Another excellent guest column by Steven Strogatz for the NYT Wild Side blog. The post delves into the mathematical beauty of the natural world, using love as a knowingly over-simplified metaphor.

Although these examples are whimsical, the equations that arise in them are of the far-reaching kind known as differential equations. They represent the most powerful tool humanity has ever created for making sense of the material world. Sir Isaac Newton used them to solve the ancient mystery of planetary motion. In so doing, he unified the heavens and the earth, showing that the same laws of motion applied to both.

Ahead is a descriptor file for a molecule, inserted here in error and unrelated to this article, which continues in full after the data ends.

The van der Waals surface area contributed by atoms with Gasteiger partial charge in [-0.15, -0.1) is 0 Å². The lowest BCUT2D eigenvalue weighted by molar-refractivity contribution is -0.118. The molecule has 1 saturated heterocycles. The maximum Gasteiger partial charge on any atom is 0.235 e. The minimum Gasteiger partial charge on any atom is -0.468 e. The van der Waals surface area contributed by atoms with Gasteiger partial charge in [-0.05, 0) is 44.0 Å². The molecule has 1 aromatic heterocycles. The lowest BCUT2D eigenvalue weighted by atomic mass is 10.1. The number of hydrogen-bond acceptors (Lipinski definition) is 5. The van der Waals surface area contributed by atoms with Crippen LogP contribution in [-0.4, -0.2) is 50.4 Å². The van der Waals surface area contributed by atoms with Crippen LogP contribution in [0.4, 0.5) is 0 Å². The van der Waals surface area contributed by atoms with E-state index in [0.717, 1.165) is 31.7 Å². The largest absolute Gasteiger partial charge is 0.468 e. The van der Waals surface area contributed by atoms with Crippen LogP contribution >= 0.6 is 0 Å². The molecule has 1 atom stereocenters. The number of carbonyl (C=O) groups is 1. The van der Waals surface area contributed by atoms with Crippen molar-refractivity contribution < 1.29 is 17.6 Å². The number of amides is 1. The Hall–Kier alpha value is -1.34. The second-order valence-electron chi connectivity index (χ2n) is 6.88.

In the 300 years since Newton, mankind has come to realize that the laws of physics are always expressed in the language of differential equations. This is true for the equations governing the flow of heat, air and water; for the laws of electricity and magnetism; even for the unfamiliar and often counterintuitive atomic realm where quantum mechanics reigns.

In all cases, the business of theoretical physics boils down to finding the right differential equations and solving them. When Newton discovered this key to the secrets of the universe, he felt it was so precious that he published it only as an anagram in Latin. Loosely translated, it reads: “It is useful to solve differential equations.”